The controversial Noah’s Ark park being developed in Kentucky just had its hopes for an $18 million tax break sunk by the state.
The project is named Ark Encounter and was originally presented to Kentucky’s Tourism, Arts and Heritage Cabinet in 2010 as a tourist attraction. In recent developments, however, it’s become clear that the theme park is actually an extension of the ministry of its developer, Answers In Genesis. The group also owns Creation Museum in Petersburg, Kentucky.
A letter written by Tourism Secretary Bob Stewart says:
State tourism tax incentives cannot be used to fund religious indoctrination or otherwise be used to advance religion. The use of state incentives in this way violates the separation of church and state provisions of the Constitution and is therefore impermissible.
That Kentucky believes in the separation of church and state is certainly good to know.
The issue is discrimination in hiring.
The tax incentives were originally considered when the state thought there would be no discrimination in hiring. However, it has become evident, according to the Courier-Journal, that the hiring practices of Answers in Genesis include a purity test:
… which would require that Ark Park workers adhere to Christian beliefs, attend a ‘local, Bible-believing church’ and attest that marriage is between one man and one woman.
The organization promotes the literal interpretation of the Old Testament and the belief that the Earth is only 6,000 years old — you know, back when dinosaurs and men roamed the Earth together.
Answers In Genesis just initiated a broadside against “All of our intolerant liberal friends” in the form of a billboard campaign. The billboards are to carry the message “Thank God You Can’t Sink This Ship.” They are to run in Louisville, Lexington, and — of all places — New York City’s Times Square.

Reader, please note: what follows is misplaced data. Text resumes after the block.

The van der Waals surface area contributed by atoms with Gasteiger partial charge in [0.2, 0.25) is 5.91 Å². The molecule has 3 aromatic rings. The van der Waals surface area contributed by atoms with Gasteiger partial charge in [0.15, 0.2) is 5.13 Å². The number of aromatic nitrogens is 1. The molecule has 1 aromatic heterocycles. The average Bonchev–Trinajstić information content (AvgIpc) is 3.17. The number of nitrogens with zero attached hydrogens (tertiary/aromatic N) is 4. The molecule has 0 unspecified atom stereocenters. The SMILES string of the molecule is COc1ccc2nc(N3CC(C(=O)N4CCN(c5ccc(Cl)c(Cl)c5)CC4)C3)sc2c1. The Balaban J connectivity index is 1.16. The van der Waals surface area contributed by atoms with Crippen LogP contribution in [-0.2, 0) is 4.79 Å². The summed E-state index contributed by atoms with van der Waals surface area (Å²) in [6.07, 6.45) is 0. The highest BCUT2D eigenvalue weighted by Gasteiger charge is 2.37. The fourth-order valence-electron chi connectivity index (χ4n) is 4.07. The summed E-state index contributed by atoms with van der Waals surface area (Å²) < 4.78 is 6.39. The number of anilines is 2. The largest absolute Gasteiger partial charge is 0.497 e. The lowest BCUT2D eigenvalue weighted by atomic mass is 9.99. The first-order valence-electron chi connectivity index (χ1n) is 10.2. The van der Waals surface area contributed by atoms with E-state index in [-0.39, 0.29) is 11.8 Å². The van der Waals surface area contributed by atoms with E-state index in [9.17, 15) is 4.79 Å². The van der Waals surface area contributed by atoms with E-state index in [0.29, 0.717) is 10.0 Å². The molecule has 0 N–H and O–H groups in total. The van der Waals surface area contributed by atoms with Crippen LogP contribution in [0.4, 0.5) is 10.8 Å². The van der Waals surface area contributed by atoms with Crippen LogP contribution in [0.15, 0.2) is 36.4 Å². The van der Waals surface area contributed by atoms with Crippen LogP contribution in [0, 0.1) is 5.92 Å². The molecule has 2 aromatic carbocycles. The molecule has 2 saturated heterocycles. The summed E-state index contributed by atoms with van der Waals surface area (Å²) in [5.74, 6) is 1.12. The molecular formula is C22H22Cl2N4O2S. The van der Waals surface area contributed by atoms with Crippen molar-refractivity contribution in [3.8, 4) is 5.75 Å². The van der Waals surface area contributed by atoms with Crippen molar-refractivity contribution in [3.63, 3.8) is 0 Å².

Certainly, one has to wonder who’s side “God” is on if “He” can’t come up with a measly $18 million in tax incentives. Kentucky’s Governor Steve Beshear has confidence that, while he supports his tourism officials, that mere figure shouldn’t be an obstacle to plans for the park. He said:
Ark Encounter has said publicly that the project will be built regardless of availability of state incentives.
So why is it that the lawyers for Answers In Genesis are threatening a lawsuit in federal court to wrest the $18 million in tax incentives from the grasp of Kentucky taxpayers’ hands? Could it be because there’s a lack of enthusiasm for the project among investors?
What is the real threat to Noah’s Ark park?
Last February, the venture was in danger of collapsing. The group’s president, Ken Ham, sent out an urgent appeal to potential investors:
We still need those Ark supporters who weren’t able to purchase the Ark bonds at closing to prayerfully consider participating in a secondary bond delivery at the level they had indicated to us. Will you please step out in faith with us?
He also said:
The associated complications and struggles have been beyond our control.
Well, who’s control are they under, then? As an editorial in the Courier-Journal observed:
Surely if Noah, at age 600, could build an ark with nothing other than cypress wood and divine inspiration, can’t the Ark Park proceed without tax breaks?
Can’t it? Or maybe it’s not a lack of money that’s the problem. And I’m just asking here, but — could it possibly be a lack of faith?
Feature photo courtesy of wikipedia.org.